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    @.~*virinaĉo*~.@ Totenkindly's Avatar
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    Default The Incredibles 2

    I've been avoiding the trailers until about this point, because I've been too let down in the past. (Pretty much when Brad Bird went live action with Mission Impossible 4, I didn't like his movies that much.)

    Anyway, I finally broke down and watched this compilation of the teasers/trailers (ignore the title/image, it's dumb) -- the middle sequence looks to be a real trailer, and it's actually capturing the spirit of the first movie pretty well. Not that trailer can't and don't lie (because they certainly do... How many movies have better trailers than the movies themselves?) but I'm cautiously optimistic...



    The first Incredibles was actually pretty formative for me, since it came out at an important part of my life and resonated with me. I ended up seeing it six times in theater, and I typically only ever go once to see a film. I just rewatched it after some years with some of my kids over Easter and it STILL hits me at multiple moments. It would be great if the sequel could at least be in the same ballpark in terms of meaning and quality....
    "Hey Capa -- We're only stardust." ~ "Sunshine"
    "You can't take a picture of this, it's already gone." ~ "Six Feet Under"
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    I still haven't seen the first one.

    Quote Originally Posted by Totenkindly View Post

    The first Incredibles was actually pretty formative for me, since it came out at an important part of my life and resonated with me. I ended up seeing it six times in theater, and I typically only ever go once to see a film. I just rewatched it after some years with some of my kids over Easter and it STILL hits me at multiple moments. It would be great if the sequel could at least be in the same ballpark in terms of meaning and quality....
    How so?

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    Talk to me. Merced's Avatar
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    My only worry is that it is the same movie but with the roles reversed (And no, I don't mean that in the "Fucking feminists ruining my children's media" way that has been very popular in trailer analysis videos). Granted it's been a very long time since the actual release of the first movie, I hope writers still maintain the idea that this second movie starts immediately after the first. No retreads or grand re-reveals needed, we know the family, we get the concept, let's do something new with it.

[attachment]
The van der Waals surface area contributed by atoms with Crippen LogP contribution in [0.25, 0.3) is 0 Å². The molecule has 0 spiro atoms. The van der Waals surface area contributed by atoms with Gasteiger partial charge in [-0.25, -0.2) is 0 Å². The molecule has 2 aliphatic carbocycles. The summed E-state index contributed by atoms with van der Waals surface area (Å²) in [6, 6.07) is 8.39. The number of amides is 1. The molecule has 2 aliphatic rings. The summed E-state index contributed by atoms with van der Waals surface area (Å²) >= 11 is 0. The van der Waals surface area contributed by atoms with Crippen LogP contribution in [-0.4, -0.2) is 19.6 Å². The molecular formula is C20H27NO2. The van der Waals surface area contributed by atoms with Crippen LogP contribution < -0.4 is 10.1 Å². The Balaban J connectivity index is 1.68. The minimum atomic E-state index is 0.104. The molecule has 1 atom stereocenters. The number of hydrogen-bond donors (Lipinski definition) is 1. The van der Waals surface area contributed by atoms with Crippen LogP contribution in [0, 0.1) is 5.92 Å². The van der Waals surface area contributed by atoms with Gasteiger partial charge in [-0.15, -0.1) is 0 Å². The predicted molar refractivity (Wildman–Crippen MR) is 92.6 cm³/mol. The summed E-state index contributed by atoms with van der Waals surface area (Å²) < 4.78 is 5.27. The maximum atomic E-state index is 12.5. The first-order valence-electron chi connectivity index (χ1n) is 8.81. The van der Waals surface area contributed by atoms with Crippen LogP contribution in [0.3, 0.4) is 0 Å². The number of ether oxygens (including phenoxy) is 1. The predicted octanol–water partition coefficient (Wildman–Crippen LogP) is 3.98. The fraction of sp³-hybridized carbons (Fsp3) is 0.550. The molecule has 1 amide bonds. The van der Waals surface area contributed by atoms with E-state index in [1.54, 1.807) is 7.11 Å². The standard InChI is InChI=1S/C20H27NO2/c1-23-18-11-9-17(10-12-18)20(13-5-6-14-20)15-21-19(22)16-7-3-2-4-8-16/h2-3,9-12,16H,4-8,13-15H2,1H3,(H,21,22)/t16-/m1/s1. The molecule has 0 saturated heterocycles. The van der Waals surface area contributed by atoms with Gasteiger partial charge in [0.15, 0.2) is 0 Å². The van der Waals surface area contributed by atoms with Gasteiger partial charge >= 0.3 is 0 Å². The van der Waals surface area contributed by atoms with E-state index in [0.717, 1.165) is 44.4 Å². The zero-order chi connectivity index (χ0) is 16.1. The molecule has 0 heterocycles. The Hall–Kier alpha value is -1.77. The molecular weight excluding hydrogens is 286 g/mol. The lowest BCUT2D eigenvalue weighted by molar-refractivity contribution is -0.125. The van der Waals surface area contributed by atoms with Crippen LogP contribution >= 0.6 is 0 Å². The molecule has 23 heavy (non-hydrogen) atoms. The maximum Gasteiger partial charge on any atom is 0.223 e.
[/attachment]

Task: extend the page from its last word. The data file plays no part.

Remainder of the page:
I'd hate for it to just be a movie full of callbacks. Finding Dory was essentially just that and if not for the pretty visuals I'd argue it was a worse movie than Cars 2. Pixar has been pretty disappointing and blatantly cash grabby, so I'm hesitant, but to my knowledge, this movie was deep into production a long while ago and then got canned, so this sequel wasn't a last minute decision, but a decision made long ago and only just now given room to flourish.
    I am currently looking for someone to give me an in depth typing. Willing to pay money.

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    @.~*virinaĉo*~.@ Totenkindly's Avatar
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    Quote Originally Posted by Atomic Fiend View Post
    How so?
    at risk of being too wordy (but since you asked, and I'm trying to articulate it):

    - it's superheroes and I've had a lifelong love of the genre, although it has waned at times. mostly I like it when superhero stuff mixes with true real-life stuff, which The Incredibles does do.

    - It's done in a digital style that is strongly reminiscent of Rankin-Bass stop motion animated specials (Rudolph, Santa Claus is Coming to Town, The Year Without a Santa Claus, etc.). I mean, I LOVE the art design for those shows.

    - The sense of humor is totally my sense of humor. The story, once it gets going, makes sense. Each of the characters is sympathetic in their own way, and they respond to each other appropriately and consistently.